Broadcasting Behind the (Opening) Iron Curtain

The era of open communication following the end of the Cold War has thrown up new, more complex challenges.


On Sept. 26, 1988, Valentin Falin, the chair of Novosti Press Agency, and Charles Z. Wick, director of the U.S. Information Agency (USIA), opened the U.S.-USSR Information Talks, a three-day conference in Moscow aimed at expanding free access to information and increasing the number of cultural activities, exchanges, and exhibits. Building on the success of the May-June 1988 Moscow Summit—when President Ronald Reagan and General Secretary Mikhail Gorbachev finalized the Intermediate-Range Nuclear Forces Treaty (INF)—the information talks brought together high-ranking Soviet officials and 67 U.S. government officials and private-sector leaders to begin a new era of communication between the United States and the Soviet Union.

The past 40 years have shown the importance and complexity of U.S.-Russian relations in the area of public diplomacy. After an initial burst of freedom of information, starting in the late 1980s, today’s Russia (along with other authoritarian regimes) has again reverted to dictatorial rule, anti-Western rhetoric, and disinformation campaigns.

A Shaky Start

Despite a general warming of U.S.-Soviet relations, reflected in the initial pleasantries exchanged by Falin and Wick, the plenary session of the U.S.-USSR Information Talks got off to a shaky start. In his opening remarks, Wick immediately raised the question of Soviet disinformation, stating that it should be deplored by everyone professing a belief in glasnost (openness) and reform. “Under new thinking,” Wick noted in a declassified memcon, “how could the Soviet side knowingly approve the dissemination of such patently false and misleading stories as the alleged invention of AIDS in a U.S. military laboratory, the alleged invention by the U.S. of an ethnic weapon, or the alleged U.S. responsibility for the Jonestown massacre? The continuation of patently false stories when facts are readily available poisons the relationship between our two countries, contributes to the enemy image, and robs leaders of the element of trust.”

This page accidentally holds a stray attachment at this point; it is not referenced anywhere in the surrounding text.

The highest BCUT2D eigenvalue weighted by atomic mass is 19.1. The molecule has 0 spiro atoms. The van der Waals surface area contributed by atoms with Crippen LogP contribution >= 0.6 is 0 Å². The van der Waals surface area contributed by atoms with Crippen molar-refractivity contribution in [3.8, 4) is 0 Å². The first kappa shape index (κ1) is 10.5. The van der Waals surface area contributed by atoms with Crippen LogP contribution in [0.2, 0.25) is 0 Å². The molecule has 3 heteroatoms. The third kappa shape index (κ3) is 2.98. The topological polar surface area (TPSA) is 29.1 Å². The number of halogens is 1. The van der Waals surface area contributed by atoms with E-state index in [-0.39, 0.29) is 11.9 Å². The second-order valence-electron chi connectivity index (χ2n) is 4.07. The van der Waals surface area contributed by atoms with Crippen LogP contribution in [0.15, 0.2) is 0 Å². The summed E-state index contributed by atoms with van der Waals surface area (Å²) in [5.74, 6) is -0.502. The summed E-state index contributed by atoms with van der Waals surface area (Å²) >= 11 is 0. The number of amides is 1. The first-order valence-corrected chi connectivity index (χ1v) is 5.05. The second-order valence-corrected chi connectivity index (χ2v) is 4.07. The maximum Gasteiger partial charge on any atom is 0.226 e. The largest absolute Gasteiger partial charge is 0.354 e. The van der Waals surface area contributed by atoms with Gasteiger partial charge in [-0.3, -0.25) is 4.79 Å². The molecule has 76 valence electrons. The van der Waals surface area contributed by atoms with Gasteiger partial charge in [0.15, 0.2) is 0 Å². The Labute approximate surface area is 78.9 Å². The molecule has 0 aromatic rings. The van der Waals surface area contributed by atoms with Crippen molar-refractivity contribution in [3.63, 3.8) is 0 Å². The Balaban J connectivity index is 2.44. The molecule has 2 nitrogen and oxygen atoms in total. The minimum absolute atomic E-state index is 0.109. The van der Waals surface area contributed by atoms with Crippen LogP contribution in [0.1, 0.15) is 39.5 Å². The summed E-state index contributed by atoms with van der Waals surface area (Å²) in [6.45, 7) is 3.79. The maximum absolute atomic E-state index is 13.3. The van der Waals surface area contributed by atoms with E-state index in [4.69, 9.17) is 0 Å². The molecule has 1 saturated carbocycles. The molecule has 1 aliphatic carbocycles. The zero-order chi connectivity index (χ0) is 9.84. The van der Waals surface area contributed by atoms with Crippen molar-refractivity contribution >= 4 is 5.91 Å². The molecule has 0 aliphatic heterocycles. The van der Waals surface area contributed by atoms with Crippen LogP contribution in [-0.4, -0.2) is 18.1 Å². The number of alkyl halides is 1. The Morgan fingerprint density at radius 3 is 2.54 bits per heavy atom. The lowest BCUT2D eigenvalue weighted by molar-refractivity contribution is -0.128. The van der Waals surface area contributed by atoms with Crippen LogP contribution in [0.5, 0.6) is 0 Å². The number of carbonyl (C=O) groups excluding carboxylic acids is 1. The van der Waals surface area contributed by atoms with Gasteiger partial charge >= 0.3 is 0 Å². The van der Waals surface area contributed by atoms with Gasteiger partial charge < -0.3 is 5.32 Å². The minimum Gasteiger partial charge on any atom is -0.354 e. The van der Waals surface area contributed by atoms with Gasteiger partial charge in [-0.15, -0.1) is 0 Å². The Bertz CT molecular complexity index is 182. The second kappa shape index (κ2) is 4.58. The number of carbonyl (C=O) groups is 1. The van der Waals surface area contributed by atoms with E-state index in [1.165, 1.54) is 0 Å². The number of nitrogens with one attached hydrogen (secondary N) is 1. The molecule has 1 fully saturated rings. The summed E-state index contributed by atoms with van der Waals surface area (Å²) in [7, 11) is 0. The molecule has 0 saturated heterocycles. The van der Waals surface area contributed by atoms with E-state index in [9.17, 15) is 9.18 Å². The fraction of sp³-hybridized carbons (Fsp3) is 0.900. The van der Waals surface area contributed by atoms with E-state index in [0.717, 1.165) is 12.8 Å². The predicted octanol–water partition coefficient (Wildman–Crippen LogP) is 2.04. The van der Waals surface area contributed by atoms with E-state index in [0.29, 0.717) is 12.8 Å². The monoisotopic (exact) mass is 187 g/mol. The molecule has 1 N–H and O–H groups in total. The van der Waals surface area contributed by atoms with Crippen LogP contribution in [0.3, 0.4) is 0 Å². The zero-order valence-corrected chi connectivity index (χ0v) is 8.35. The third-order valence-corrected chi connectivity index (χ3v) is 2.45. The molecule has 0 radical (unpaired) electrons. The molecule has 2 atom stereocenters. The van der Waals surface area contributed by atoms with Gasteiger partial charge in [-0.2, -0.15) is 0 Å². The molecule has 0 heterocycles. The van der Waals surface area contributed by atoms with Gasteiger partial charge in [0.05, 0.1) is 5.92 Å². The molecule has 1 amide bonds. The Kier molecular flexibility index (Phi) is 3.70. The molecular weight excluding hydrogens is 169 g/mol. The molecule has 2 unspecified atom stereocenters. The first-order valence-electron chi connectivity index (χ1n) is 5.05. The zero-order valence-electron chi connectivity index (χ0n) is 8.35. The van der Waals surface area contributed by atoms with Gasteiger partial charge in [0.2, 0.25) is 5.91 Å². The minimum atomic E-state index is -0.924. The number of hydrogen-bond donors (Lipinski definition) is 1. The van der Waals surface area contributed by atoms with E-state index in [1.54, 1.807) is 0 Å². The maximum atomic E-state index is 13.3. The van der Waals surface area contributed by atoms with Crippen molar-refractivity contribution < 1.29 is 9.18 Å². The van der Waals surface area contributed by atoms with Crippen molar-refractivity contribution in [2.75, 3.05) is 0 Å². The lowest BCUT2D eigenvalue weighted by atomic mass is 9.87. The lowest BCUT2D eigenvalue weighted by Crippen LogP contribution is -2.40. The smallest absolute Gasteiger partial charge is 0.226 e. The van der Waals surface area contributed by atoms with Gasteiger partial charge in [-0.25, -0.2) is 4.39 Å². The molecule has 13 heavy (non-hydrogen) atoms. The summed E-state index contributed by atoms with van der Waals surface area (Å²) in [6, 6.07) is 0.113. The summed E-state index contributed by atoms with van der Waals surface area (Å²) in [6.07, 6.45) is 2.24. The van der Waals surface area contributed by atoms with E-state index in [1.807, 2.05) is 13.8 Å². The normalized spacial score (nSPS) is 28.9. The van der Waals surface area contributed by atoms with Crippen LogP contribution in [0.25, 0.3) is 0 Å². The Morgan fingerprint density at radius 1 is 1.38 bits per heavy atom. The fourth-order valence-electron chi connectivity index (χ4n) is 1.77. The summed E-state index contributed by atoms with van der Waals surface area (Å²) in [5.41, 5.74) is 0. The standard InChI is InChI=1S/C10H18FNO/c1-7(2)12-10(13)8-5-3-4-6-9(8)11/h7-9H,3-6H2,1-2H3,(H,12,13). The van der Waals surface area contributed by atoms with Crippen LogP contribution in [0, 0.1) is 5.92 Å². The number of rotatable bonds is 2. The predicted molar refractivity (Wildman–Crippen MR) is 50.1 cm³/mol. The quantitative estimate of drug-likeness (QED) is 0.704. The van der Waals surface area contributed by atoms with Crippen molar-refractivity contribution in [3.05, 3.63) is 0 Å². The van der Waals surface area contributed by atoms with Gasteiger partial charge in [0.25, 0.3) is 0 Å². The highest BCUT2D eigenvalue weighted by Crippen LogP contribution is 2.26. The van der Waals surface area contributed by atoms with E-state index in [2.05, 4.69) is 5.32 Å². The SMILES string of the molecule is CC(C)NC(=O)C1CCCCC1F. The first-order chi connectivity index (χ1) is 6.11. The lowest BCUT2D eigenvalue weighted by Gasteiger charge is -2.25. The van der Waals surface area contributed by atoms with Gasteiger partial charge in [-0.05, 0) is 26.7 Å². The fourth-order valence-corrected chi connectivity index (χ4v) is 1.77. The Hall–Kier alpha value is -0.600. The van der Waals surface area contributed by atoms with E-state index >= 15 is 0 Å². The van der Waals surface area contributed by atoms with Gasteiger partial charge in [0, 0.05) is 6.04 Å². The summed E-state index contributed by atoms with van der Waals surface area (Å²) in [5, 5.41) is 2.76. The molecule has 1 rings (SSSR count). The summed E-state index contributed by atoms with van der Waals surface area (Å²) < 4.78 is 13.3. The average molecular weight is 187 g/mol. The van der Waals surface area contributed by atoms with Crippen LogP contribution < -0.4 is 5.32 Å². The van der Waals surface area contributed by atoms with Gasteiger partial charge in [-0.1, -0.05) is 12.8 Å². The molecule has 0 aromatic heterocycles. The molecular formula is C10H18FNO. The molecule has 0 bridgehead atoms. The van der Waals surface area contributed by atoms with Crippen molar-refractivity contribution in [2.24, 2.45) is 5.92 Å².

Soviet disinformation campaigns were a serious point of contention between the U.S. and the USSR, and it was proper for Wick to raise the issue forcefully. As other U.S. officials chimed in with more examples of disinformation, a heated back-and-forth discussion ensued with Soviet officials vigorously denying the charges. But as the plenary session progressed, I began to see moments of honesty. (I was there as an executive of the Board for International Broadcasting.)

Leonid Dobrokhotov, head of the Propaganda Department of the Central Committee, admitted that Soviet scientists had long ago rejected the notion that the United States invented the AIDS virus. Vadim Perfiliev, deputy chief of the Information Department of the Ministry of Foreign Affairs, conceded that there were times his department had issued “incorrect information.” Those small concessions ensured that the session ended on a positive note and that both sides were able to draw up plans for another round of information talks.